The Forgotten

A gritty misfire, The Forgotten details the exploits of several impoverished youths living in Mexico City and their continuing efforts at making a meager life for themselves. Filmmaker Luis Buñuel has certainly infused The Forgotten with an unsentimental, down-to-earth feel that’s reflected in its various attributes, and yet there’s just never a point at which the picture is able to justify its feature-length running time (ie the film, for the most part, feels like a decent short that’s been awkwardly expanded to 85 minutes). The overt lack of sympathetic protagonists plays an instrumental role in preventing the viewer from embracing the material, as The Forgotten features a raft of characters that run the gamut from merely one-dimensional to flat-out unlikable – with the latter especially true of the movie’s villain (Roberto Cobo’s El Jaibo), who beats up a blind musician and legless vagrant (and almost rapes a young girl!) Buñuel’s directorial restraint, which admittedly suits the low-key screenplay, perpetuates the less-than-engrossing atmosphere, and it’s clear, ultimately, that The Forgotten’s most compelling sequence arrives in the form of an unabashedly Buñuellian dream sequence (ie perhaps the film might’ve benefited from a more stylized atmosphere). By the time the meandering (and, quite frankly, endless) final stretch rolls around, The Forgotten has cemented its place as a far-from-classic drama that’s lost whatever cache it may have once possessed (and this is to say nothing of the emphasis on hard-to-watch acts of animal cruelty).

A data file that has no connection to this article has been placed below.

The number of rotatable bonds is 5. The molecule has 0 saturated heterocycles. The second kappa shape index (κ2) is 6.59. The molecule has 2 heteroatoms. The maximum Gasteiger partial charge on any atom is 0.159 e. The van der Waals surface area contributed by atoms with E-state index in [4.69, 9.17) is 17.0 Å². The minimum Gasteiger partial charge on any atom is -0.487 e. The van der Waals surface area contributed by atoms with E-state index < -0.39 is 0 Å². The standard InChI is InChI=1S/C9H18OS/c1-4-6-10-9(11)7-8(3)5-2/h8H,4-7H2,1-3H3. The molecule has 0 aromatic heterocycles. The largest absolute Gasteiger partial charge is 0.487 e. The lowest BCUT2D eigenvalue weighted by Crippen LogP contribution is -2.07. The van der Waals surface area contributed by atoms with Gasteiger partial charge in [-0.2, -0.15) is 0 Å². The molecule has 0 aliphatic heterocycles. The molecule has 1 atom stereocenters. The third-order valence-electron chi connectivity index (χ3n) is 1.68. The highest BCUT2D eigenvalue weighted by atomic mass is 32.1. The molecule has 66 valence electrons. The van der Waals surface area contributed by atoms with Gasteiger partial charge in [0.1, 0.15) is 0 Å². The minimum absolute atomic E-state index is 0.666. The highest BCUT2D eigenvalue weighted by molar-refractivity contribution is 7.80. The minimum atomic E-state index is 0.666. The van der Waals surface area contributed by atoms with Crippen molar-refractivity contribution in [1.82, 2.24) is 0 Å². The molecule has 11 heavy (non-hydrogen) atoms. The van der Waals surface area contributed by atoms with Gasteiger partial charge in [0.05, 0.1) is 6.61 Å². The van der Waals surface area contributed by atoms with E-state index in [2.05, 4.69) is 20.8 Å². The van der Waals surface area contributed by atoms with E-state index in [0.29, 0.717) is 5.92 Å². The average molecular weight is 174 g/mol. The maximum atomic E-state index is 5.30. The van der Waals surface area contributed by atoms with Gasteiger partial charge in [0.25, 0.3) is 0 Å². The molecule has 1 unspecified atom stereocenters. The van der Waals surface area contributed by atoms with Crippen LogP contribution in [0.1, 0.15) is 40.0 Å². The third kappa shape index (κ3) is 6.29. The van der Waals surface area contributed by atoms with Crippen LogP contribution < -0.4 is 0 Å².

* out of ****

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